Digital Creative Director: Sean Ohlenkamp
    Art Director: J.P. Gravina
    Copywriter: Simon Craig
    Producer: Kevin Quan
    Account Director: Dave Carey
    Account Coordinator: Leo Maia
    Technical Lead: Tyler Beggs
    Developers: Stephen Hobson, Matthew Gates, Michael McLeod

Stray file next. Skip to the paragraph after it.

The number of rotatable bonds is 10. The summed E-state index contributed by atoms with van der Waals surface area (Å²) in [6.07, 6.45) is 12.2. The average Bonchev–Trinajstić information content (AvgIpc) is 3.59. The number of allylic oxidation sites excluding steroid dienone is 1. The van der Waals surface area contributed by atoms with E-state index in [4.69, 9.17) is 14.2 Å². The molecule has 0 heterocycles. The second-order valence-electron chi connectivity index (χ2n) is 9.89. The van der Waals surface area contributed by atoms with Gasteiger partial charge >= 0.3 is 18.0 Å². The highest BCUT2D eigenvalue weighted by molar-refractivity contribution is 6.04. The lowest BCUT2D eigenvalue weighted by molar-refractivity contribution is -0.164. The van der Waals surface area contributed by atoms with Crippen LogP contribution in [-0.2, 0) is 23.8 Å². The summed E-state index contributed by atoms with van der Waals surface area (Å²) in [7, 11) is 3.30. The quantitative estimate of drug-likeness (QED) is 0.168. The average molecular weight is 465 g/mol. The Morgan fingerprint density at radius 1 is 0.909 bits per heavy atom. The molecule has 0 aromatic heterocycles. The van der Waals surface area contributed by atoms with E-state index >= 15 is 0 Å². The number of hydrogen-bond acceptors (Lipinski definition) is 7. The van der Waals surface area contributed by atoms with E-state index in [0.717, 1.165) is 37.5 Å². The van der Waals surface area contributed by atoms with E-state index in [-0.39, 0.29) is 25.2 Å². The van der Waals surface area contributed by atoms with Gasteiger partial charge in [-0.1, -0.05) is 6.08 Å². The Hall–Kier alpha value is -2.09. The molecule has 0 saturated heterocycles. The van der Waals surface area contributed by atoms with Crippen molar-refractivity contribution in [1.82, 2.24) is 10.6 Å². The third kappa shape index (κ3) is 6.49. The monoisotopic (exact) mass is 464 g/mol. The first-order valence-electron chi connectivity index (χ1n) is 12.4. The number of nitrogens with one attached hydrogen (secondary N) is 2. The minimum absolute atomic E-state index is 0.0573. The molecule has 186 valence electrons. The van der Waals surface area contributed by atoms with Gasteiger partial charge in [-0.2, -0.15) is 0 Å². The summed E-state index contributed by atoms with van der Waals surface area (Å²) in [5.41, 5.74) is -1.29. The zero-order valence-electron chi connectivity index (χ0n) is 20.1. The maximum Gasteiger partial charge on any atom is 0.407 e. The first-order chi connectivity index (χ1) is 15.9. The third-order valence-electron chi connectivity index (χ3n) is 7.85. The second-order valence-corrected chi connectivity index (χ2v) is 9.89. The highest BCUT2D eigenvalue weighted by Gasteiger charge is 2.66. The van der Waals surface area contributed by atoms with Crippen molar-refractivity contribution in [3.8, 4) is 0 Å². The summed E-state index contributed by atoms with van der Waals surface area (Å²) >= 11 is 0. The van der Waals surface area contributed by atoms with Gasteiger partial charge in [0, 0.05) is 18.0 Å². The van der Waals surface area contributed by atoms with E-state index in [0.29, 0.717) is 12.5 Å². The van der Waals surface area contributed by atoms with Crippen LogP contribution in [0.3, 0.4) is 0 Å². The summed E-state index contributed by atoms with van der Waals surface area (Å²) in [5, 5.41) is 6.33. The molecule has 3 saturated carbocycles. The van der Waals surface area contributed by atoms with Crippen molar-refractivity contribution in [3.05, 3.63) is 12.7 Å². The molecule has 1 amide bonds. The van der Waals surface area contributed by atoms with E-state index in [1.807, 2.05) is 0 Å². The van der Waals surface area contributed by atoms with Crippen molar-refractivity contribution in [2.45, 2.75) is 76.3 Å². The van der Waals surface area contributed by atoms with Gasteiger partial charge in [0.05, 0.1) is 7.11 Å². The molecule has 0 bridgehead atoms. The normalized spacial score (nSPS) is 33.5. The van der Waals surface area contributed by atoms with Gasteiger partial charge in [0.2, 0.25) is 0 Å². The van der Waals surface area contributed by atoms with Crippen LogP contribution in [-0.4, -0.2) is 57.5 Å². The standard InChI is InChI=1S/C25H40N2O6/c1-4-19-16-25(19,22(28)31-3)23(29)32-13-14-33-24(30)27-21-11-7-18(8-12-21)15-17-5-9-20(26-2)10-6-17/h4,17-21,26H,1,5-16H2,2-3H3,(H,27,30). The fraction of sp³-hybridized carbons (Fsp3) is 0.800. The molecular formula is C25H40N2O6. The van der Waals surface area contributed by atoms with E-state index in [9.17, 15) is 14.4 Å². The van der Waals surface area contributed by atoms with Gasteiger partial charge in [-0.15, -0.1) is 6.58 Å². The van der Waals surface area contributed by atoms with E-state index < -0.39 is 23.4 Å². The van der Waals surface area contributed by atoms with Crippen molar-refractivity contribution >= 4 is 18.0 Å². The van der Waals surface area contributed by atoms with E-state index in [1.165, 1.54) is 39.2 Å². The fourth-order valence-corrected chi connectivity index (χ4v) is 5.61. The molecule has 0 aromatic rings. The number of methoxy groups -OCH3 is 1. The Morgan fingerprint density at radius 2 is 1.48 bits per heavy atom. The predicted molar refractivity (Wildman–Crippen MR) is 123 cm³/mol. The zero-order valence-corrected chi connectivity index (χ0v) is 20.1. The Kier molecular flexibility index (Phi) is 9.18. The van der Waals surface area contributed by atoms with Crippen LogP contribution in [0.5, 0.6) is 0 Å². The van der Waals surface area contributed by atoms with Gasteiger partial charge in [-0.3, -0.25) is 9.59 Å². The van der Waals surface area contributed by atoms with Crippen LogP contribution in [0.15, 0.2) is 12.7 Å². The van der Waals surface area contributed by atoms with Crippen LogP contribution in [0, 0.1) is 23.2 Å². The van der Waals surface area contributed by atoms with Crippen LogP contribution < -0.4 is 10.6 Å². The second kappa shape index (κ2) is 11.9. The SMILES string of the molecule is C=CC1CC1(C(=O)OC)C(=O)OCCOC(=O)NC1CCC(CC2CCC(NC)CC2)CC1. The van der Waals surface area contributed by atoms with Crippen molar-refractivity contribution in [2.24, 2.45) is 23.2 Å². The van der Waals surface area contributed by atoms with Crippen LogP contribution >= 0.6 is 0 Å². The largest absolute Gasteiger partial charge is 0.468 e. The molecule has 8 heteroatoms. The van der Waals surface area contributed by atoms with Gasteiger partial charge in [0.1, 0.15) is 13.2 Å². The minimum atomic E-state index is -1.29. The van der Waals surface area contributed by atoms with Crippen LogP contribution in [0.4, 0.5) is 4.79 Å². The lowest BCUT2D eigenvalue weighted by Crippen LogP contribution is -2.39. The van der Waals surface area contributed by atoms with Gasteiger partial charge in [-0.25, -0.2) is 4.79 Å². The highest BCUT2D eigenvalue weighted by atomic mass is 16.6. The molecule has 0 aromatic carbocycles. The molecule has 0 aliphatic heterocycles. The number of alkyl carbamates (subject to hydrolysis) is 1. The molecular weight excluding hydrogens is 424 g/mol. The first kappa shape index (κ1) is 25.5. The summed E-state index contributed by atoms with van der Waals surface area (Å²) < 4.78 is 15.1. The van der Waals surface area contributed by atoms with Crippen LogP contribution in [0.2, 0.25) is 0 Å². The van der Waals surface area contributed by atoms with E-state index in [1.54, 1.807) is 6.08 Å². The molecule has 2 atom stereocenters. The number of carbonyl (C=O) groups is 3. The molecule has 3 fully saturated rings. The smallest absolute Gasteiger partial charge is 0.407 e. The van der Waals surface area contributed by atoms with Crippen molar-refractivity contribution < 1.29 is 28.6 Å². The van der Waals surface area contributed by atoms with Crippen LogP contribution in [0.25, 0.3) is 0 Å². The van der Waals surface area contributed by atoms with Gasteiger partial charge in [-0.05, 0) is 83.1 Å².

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    Fashion's not my thing. I own two pairs of pants, both tan corduroys. And I'm hopeless when it comes to Spot the Difference games. As a kid, I'd squint at the image on the left, then the one on the right, perspiration stinging my eyes as I searched for minor variations. I'd always miss some ridiculous detail, like one cow having no udders, or all the people in one picture having two heads. Anyhoo, Louis Vuitton and Japanese artist Yayoi Kusama have joined forces for a new fashion collection, and they're promoting it in window displays and a pop-up store at London's Selfridges with a variation on Spot the Difference. Blogger Bip Ling stars in two 60-second clips draped in Kusama's polka-dot Vuitton fashions while prancing around an artsy set, as bad poetry (also by Kusama) plays on the soundtrack. It's a sendup of the pretentious world of style, I guess. If you can spot five discrepancies between the clips, submit them to @LouisVuitton_UK (with the hashtag #LVKusama) by Sept. 7. to win a copy of Lewis Carroll's Alice in Wonderland, illustrated by Kusama. Because who wouldn't want one of those, right? After two visits from IT and an assist from AdFreak's summer intern, I managed to get both videos playing in different windows at the same time. Lemme see … Left, right, left, right … Sorry, I tried. To me, they look identical, each as cloying and insufferably tiresome as the other. Second clip, and campaign credits, after the jump.